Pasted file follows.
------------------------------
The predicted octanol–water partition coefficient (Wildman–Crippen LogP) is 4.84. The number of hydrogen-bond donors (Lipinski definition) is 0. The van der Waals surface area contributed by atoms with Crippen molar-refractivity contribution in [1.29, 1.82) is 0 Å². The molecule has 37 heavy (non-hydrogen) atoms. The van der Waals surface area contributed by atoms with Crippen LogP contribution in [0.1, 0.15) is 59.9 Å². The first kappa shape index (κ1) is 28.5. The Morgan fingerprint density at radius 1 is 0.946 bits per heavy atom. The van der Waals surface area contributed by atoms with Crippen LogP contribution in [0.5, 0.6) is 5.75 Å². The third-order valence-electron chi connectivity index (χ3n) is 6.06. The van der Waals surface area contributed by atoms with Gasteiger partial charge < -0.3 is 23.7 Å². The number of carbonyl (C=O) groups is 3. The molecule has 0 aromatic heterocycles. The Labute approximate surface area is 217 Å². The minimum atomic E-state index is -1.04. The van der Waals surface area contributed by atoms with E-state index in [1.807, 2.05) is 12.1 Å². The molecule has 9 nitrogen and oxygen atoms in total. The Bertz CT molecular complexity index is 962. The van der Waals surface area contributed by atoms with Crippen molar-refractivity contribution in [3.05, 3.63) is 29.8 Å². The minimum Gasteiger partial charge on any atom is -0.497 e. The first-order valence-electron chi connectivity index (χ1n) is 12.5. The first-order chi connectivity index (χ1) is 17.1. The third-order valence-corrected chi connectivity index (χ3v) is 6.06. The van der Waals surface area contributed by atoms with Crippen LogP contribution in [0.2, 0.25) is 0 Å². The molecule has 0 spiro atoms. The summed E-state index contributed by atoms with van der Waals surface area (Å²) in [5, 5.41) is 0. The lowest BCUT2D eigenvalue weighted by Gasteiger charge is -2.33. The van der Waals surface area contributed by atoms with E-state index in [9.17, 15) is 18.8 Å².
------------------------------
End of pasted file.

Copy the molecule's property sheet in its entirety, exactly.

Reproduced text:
The predicted octanol–water partition coefficient (Wildman–Crippen LogP) is 4.84. The number of hydrogen-bond donors (Lipinski definition) is 0. The van der Waals surface area contributed by atoms with Crippen molar-refractivity contribution in [1.29, 1.82) is 0 Å². The molecule has 37 heavy (non-hydrogen) atoms. The van der Waals surface area contributed by atoms with Crippen LogP contribution in [0.1, 0.15) is 59.9 Å². The first kappa shape index (κ1) is 28.5. The Morgan fingerprint density at radius 1 is 0.946 bits per heavy atom. The van der Waals surface area contributed by atoms with Crippen LogP contribution in [0.5, 0.6) is 5.75 Å². The third-order valence-electron chi connectivity index (χ3n) is 6.06. The van der Waals surface area contributed by atoms with Gasteiger partial charge < -0.3 is 23.7 Å². The number of carbonyl (C=O) groups is 3. The molecule has 0 aromatic heterocycles. The Labute approximate surface area is 217 Å². The minimum atomic E-state index is -1.04. The van der Waals surface area contributed by atoms with E-state index in [1.807, 2.05) is 12.1 Å². The molecule has 9 nitrogen and oxygen atoms in total. The Bertz CT molecular complexity index is 962. The van der Waals surface area contributed by atoms with Crippen molar-refractivity contribution in [3.05, 3.63) is 29.8 Å². The minimum Gasteiger partial charge on any atom is -0.497 e. The first-order valence-electron chi connectivity index (χ1n) is 12.5. The first-order chi connectivity index (χ1) is 17.1. The third-order valence-corrected chi connectivity index (χ3v) is 6.06. The van der Waals surface area contributed by atoms with Crippen LogP contribution in [0.2, 0.25) is 0 Å². The molecule has 0 spiro atoms. The summed E-state index contributed by atoms with van der Waals surface area (Å²) in [5, 5.41) is 0. The lowest BCUT2D eigenvalue weighted by Gasteiger charge is -2.33. The van der Waals surface area contributed by atoms with E-state index in [9.17, 15) is 18.8 Å².